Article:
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President Biden's new COVID plan puts the focus on testing and treatment

ARI SHAPIRO, HOST:

There was a striking image last night - President Biden walking through the chamber of the House without a mask, greeting and talking with lawmakers, most of them also without masks.

(SOUNDBITE OF ARCHIVED RECORDING)

PRESIDENT JOE BIDEN: Last year, COVID-19 kept us apart. This year, we're finally together again. Tonight...

(APPLAUSE, CHEERING)

SHAPIRO: It was like his State of the Union was kind of getting back to normal, and Biden said the country has reached a new moment as the pandemic enters its third year. Today, his team rolled out a plan for this next phase, and NPR White House correspondent Tamara Keith is here to explain it. Hey, Tam.

TAMARA KEITH, BYLINE: Hello.

SHAPIRO: All right. What's the plan?

KEITH: A lot - it is 100 pages packed dense with plans for everything from increased COVID surveillance in wastewater systems to getting people treated for COVID quickly. It's basically a road map that says cases are way down now. Masks are coming off. But what does the country have to do to make sure that vulnerable people who do catch COVID don't die or spend months in the hospital? And what does the country have to do to prepare for the potential of another dangerous variant? The biggest new announcement is what the White House COVID team is calling test to treat, which President Biden also previewed last night.

SHAPIRO: All right. So let's say somebody is feeling COVID-like symptoms. How would test to treat work?

KEITH: The idea is that if you think you have COVID and you're high risk, you could go get tested at a clinic right away. And then if they confirm it, they will give you these new antiviral pills right away for free. There's a treatment called Paxlovid from Pfizer. You have to take it within five days of getting symptoms for it to really work. And the government has been building up its stockpiles of these pills and is continuing to build those up. I asked Natalie Quillian, the White House deputy COVID coordinator, how this would work once it's up and running.

NATALIE QUILLIAN: So you can go into a pharmacy clinic like CVS MinuteClinic, like a Walgreens clinic or others, and you can get your test, wait for your results. If you're positive, get the pills - if that's the right treatment for you. We'll have hundreds of these sites initially starting in March, and we'll build out more from there.

KEITH: There are a few wrinkles. This program isn't set up yet. They're aiming to have hundreds of test to treat sites online by the end of this month and will keep expanding from there. And someone has to prescribe these treatments. So these sites will have to be at pharmacies with clinics or at community health centers where there are doctors on hand. But people should also be able to get a prescription even now from their primary care provider if they have one.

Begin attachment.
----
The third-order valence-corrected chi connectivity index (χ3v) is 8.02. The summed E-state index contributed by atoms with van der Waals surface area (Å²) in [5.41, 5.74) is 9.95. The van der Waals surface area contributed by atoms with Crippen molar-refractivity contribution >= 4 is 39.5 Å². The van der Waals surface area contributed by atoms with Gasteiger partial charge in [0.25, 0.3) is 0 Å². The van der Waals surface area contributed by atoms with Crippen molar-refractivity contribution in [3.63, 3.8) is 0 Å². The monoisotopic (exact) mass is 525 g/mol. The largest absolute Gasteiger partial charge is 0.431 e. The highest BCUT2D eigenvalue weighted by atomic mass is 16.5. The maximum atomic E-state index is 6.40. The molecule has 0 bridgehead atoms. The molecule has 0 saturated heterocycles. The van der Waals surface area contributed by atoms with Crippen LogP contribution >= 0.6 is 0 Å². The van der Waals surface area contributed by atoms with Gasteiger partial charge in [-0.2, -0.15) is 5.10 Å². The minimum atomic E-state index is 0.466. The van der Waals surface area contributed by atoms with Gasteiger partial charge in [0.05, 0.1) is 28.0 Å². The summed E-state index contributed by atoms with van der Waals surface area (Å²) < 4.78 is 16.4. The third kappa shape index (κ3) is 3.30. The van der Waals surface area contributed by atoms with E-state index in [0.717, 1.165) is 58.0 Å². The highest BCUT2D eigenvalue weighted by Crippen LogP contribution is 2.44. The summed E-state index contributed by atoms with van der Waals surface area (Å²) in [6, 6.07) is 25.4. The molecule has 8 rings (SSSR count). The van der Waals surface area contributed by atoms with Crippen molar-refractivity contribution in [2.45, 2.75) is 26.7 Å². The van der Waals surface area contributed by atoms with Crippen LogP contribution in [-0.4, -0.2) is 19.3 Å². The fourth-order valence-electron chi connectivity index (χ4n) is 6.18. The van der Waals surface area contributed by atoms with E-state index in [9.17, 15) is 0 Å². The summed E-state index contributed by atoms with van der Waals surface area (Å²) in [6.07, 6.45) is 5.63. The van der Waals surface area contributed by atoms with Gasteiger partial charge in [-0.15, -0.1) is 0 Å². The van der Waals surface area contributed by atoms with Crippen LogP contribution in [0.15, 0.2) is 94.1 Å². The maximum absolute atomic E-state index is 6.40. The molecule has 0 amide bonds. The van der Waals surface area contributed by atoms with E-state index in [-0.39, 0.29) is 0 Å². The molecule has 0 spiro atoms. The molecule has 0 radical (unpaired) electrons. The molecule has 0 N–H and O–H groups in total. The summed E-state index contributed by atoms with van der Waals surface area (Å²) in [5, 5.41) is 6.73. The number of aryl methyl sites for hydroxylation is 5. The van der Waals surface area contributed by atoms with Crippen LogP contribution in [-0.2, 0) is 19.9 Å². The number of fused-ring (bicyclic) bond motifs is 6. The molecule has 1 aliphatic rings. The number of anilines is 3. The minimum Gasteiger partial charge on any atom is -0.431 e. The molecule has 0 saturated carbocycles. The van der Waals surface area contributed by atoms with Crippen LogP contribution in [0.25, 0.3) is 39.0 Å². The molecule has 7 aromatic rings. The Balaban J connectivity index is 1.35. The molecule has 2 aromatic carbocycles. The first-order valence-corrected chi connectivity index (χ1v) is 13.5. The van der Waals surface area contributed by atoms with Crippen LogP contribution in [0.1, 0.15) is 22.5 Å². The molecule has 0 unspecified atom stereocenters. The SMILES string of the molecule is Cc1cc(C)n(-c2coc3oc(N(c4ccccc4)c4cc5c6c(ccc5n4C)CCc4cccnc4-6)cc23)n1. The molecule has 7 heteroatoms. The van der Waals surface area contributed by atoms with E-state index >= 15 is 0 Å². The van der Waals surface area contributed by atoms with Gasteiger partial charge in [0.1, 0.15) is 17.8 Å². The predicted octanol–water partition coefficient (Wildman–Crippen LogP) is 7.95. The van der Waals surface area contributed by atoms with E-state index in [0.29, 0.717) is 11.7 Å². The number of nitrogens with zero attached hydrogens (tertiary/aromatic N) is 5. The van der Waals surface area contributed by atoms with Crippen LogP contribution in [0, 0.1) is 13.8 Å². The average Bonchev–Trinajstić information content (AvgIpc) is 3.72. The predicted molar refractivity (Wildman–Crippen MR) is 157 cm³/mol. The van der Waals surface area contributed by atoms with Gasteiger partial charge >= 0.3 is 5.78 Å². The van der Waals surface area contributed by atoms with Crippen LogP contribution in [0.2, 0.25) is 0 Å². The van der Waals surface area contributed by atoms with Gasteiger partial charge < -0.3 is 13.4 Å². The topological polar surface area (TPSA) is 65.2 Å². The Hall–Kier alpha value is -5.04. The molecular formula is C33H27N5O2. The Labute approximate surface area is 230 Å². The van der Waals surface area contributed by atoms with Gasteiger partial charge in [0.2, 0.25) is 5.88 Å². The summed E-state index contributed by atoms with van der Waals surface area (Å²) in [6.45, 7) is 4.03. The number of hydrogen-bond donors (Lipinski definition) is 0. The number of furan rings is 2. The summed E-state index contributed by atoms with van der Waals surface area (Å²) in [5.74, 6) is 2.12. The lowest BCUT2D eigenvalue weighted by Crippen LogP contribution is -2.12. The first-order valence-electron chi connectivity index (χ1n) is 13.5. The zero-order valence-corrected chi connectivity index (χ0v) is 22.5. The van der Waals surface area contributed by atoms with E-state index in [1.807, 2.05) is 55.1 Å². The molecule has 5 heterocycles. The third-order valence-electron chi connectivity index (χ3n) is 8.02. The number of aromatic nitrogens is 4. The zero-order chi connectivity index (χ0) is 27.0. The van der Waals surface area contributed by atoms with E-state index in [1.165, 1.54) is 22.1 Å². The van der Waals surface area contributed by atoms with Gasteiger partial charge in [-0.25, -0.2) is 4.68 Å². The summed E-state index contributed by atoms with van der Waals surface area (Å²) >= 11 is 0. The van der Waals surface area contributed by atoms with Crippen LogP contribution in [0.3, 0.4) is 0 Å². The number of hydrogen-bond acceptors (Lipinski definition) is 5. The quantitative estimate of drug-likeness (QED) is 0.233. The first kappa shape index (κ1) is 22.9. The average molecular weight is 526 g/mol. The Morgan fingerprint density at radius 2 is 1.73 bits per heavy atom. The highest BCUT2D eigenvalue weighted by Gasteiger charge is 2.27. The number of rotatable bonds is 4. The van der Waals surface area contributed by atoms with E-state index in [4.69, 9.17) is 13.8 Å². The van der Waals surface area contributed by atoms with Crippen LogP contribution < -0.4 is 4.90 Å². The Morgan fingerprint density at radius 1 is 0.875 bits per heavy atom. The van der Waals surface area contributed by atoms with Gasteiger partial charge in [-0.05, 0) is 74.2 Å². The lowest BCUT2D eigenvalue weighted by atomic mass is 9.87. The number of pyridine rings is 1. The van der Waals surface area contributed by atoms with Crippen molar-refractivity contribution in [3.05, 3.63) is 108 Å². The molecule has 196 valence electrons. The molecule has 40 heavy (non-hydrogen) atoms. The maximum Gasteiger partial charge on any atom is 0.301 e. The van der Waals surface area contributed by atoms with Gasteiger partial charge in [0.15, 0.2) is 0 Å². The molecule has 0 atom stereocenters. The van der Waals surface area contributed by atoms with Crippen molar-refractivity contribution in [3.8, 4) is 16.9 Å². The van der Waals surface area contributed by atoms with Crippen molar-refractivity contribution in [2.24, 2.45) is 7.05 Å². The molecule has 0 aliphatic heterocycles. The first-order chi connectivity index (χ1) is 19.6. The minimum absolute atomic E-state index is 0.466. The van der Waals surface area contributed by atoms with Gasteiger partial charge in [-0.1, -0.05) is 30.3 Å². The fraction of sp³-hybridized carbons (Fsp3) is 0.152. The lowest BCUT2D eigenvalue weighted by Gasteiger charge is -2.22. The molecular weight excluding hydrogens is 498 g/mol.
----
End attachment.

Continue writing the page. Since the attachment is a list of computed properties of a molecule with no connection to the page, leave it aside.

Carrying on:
SHAPIRO: There are so many proposals in here, from free tests to free treatments. I remember the president saying in the State of the Union last night, I'm going to be coming back here and asking for some money. How much will it cost?

KEITH: And they're back. We don't know yet. Quillian says they are working with Congress on this plan and will send over a formal request for more funding soon. As an example, the White House has determined that the government needs to help prop up the home COVID testing industry. Production of tests dramatically slowed last year when demand for tests fell because nobody was getting COVID, only then for there not to be enough supply when the delta and omicron waves hit.

QUILLIAN: And I think we're very cleareyed that a new variant could come. The one thing that's clear in the last year is how unpredictable this virus is. And so we need to build up new stockpiles of things we know we need. Kids' masks is something we've never stockpiled in this country. We need to do that moving forward. At-home tests, never stockpiled - we need to do that moving forward.

KEITH: Also on the wish list is more research funding and more funding for variant surveillance.

SHAPIRO: So how much can people really expect life to return to normal?

KEITH: Well, in many parts of the country, things are already humming along like the pandemic never happened. In other parts of the country, masks are beginning to come off. One place where they haven't yet is airplanes and public transportation. And the White House said today that they are reviewing that policy, and a decision could come as soon as the middle of the month. But the White House has learned from past overconfidence, and they are being measured in how they talk about the future, saying that this pandemic isn't necessarily over even if the numbers look really good right now.

SHAPIRO: White House correspondent Tamara Keith, thank you.

KEITH: You're welcome. Transcript provided by NPR, Copyright NPR.